Australian Institute of Criminology

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Unsolved homicides more likely to occur during other crimes

Media Release

03 December 2001

This is one of the key findings from a paper released today by the Australian Institute of Criminology.

The study examined factors that differentiate solved and unsolved homicides in Australia. It also canvassed the perspectives of police homicide investigators in order to determine what they consider to be important factors in solving a given homicide.

The study found that unsolved homicides were more likely than solved homicides to:

  • occur in the course of other crime, such as a robbery or a break and enter
  • occur in a non-residential premise
  • involve the use of a firearm, and
  • involve a single non-Indigenous victim aged 30 years or older who was in the labour force at the time of the incident.

"The Australian Institute of Criminology, through its National Homicide Monitoring Program (NHMP), continues to provide police, policy-makers and the public with timely research on homicide and its subsets", said Dr Adam Graycar AIC Director. "This paper follows this tradition and introduces a new element into research - the view of the practitioner", he said.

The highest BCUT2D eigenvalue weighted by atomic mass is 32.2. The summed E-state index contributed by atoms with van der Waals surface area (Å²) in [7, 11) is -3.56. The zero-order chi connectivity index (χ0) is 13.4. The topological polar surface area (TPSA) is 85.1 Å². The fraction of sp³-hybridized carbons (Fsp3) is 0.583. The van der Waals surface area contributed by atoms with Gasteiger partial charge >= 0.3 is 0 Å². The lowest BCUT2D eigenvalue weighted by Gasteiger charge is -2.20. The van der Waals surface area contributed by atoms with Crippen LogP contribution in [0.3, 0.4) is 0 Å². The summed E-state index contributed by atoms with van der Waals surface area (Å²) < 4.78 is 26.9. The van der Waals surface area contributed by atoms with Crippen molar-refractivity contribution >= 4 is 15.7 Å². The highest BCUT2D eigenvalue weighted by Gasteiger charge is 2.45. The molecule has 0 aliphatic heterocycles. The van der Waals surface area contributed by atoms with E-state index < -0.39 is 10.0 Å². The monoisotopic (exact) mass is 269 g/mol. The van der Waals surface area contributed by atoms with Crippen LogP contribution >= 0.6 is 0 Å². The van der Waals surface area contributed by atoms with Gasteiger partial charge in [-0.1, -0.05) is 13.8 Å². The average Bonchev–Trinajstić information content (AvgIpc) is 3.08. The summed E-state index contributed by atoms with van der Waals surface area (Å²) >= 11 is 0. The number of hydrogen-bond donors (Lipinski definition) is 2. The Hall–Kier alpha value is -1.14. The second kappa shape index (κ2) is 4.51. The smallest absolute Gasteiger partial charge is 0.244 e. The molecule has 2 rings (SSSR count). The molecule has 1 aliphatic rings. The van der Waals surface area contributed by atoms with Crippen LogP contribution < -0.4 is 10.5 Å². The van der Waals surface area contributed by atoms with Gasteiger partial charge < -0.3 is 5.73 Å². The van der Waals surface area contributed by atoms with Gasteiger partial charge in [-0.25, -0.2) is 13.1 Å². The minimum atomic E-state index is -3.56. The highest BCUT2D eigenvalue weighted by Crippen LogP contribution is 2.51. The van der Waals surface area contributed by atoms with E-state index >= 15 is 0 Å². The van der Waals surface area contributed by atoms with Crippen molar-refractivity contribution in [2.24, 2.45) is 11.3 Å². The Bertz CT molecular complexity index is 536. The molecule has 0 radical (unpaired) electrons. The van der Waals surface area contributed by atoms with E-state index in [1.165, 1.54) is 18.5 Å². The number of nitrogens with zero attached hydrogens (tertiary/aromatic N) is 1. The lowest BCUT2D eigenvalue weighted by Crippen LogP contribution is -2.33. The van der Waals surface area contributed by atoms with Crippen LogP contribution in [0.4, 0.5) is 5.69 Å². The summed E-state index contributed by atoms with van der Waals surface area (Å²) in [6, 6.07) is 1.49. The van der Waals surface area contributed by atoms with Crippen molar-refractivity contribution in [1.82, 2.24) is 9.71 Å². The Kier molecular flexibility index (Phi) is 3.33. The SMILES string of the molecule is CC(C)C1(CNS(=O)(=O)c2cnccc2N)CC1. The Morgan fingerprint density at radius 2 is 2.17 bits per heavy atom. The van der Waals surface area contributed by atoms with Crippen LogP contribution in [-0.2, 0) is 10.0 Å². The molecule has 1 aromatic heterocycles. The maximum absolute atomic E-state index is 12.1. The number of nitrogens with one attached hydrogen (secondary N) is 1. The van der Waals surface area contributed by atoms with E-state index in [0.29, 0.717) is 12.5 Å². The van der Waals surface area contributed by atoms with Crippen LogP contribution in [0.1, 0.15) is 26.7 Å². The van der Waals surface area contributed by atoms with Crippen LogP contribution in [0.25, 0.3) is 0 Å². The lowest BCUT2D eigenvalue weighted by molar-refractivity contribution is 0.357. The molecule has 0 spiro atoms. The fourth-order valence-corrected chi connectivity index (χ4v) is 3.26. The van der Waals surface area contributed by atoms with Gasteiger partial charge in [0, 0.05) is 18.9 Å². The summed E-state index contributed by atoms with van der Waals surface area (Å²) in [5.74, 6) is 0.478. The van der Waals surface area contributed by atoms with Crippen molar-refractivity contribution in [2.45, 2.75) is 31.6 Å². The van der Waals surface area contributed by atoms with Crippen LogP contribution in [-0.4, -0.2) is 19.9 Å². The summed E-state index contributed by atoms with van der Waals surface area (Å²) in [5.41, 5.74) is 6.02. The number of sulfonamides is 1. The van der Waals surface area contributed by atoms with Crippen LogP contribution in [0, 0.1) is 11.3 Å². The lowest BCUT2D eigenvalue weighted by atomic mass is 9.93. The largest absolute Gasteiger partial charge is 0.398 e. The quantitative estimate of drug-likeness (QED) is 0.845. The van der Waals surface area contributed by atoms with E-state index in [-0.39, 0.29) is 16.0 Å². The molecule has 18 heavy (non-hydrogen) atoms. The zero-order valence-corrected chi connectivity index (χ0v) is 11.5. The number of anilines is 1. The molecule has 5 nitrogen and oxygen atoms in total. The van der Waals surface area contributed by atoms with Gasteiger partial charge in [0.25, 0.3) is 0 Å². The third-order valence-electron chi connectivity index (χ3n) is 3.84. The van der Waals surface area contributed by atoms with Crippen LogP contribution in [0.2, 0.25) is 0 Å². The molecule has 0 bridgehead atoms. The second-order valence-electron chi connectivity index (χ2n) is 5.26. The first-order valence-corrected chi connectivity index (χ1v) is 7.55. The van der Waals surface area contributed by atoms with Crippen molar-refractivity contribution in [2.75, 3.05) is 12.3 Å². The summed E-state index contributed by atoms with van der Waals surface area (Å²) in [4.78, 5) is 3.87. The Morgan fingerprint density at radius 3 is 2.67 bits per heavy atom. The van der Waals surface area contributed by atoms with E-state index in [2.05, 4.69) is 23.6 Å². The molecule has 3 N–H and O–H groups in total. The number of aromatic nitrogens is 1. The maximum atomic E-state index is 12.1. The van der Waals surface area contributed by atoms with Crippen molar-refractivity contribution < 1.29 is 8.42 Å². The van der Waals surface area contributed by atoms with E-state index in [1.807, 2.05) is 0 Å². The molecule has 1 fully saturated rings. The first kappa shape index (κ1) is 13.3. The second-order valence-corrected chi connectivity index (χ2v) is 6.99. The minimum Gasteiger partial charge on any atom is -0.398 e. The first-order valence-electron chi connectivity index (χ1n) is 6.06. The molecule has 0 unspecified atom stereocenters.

The study also found that there were two main issues regarding the solvability of homicides. The first was dependent on the crime itself. For example, crimes committed by strangers with an unknown motive were more difficult to solve. And the other was related to police responses to the crime, such as having experienced detectives who were able to collect and analyse the evidence, and who had the time to work on the case.

The NHMP indicates that the rate of unsolved homicides in Australia remains stable at around 12 per cent.